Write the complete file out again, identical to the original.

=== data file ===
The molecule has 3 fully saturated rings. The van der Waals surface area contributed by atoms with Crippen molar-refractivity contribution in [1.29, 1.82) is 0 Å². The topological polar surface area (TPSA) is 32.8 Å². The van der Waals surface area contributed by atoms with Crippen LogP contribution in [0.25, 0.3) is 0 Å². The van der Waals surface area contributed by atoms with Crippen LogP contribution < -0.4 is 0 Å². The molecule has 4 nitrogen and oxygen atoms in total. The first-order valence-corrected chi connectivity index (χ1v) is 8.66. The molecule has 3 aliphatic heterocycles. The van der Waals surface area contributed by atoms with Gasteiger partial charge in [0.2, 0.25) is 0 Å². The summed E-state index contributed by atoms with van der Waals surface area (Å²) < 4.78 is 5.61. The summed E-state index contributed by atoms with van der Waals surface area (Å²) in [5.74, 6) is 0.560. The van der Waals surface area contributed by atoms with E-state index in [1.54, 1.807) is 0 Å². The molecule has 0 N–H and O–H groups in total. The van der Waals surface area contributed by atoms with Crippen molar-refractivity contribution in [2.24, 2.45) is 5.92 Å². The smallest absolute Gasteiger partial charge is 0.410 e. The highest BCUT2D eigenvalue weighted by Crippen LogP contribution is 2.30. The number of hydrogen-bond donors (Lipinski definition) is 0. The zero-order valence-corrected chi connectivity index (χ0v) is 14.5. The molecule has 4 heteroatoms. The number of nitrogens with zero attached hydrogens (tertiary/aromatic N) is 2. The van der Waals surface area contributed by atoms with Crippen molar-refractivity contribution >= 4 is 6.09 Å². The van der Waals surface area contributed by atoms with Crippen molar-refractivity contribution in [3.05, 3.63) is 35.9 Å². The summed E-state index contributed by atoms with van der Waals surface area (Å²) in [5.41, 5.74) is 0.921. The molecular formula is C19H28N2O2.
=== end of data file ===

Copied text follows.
The molecule has 3 fully saturated rings. The van der Waals surface area contributed by atoms with Crippen molar-refractivity contribution in [1.29, 1.82) is 0 Å². The topological polar surface area (TPSA) is 32.8 Å². The van der Waals surface area contributed by atoms with Crippen LogP contribution in [0.25, 0.3) is 0 Å². The van der Waals surface area contributed by atoms with Crippen LogP contribution < -0.4 is 0 Å². The molecule has 4 nitrogen and oxygen atoms in total. The first-order valence-corrected chi connectivity index (χ1v) is 8.66. The molecule has 3 aliphatic heterocycles. The van der Waals surface area contributed by atoms with Gasteiger partial charge in [0.2, 0.25) is 0 Å². The summed E-state index contributed by atoms with van der Waals surface area (Å²) < 4.78 is 5.61. The summed E-state index contributed by atoms with van der Waals surface area (Å²) in [5.74, 6) is 0.560. The van der Waals surface area contributed by atoms with E-state index in [1.54, 1.807) is 0 Å². The molecule has 0 N–H and O–H groups in total. The van der Waals surface area contributed by atoms with Crippen molar-refractivity contribution in [2.24, 2.45) is 5.92 Å². The smallest absolute Gasteiger partial charge is 0.410 e. The highest BCUT2D eigenvalue weighted by Crippen LogP contribution is 2.30. The number of hydrogen-bond donors (Lipinski definition) is 0. The zero-order valence-corrected chi connectivity index (χ0v) is 14.5. The molecule has 4 heteroatoms. The number of nitrogens with zero attached hydrogens (tertiary/aromatic N) is 2. The van der Waals surface area contributed by atoms with Crippen molar-refractivity contribution >= 4 is 6.09 Å². The van der Waals surface area contributed by atoms with Crippen molar-refractivity contribution in [3.05, 3.63) is 35.9 Å². The summed E-state index contributed by atoms with van der Waals surface area (Å²) in [5.41, 5.74) is 0.921. The molecular formula is C19H28N2O2.